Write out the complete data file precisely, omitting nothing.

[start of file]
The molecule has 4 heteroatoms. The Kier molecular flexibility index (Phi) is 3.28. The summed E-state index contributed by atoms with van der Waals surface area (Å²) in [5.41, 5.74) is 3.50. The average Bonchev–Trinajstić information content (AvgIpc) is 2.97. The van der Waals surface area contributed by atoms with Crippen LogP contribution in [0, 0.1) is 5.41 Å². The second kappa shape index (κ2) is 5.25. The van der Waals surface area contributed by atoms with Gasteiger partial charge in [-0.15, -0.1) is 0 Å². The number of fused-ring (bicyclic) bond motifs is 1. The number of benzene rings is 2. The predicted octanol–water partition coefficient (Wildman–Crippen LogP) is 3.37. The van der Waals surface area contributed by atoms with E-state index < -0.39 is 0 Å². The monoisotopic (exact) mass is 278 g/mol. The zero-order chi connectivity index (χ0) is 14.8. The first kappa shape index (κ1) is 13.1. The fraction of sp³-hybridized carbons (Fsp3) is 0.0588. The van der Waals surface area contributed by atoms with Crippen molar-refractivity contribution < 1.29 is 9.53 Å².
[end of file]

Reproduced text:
The molecule has 4 heteroatoms. The Kier molecular flexibility index (Phi) is 3.28. The summed E-state index contributed by atoms with van der Waals surface area (Å²) in [5.41, 5.74) is 3.50. The average Bonchev–Trinajstić information content (AvgIpc) is 2.97. The van der Waals surface area contributed by atoms with Crippen LogP contribution in [0, 0.1) is 5.41 Å². The second kappa shape index (κ2) is 5.25. The van der Waals surface area contributed by atoms with Gasteiger partial charge in [-0.15, -0.1) is 0 Å². The number of fused-ring (bicyclic) bond motifs is 1. The number of benzene rings is 2. The predicted octanol–water partition coefficient (Wildman–Crippen LogP) is 3.37. The van der Waals surface area contributed by atoms with E-state index < -0.39 is 0 Å². The monoisotopic (exact) mass is 278 g/mol. The zero-order chi connectivity index (χ0) is 14.8. The first kappa shape index (κ1) is 13.1. The fraction of sp³-hybridized carbons (Fsp3) is 0.0588. The van der Waals surface area contributed by atoms with Crippen molar-refractivity contribution < 1.29 is 9.53 Å².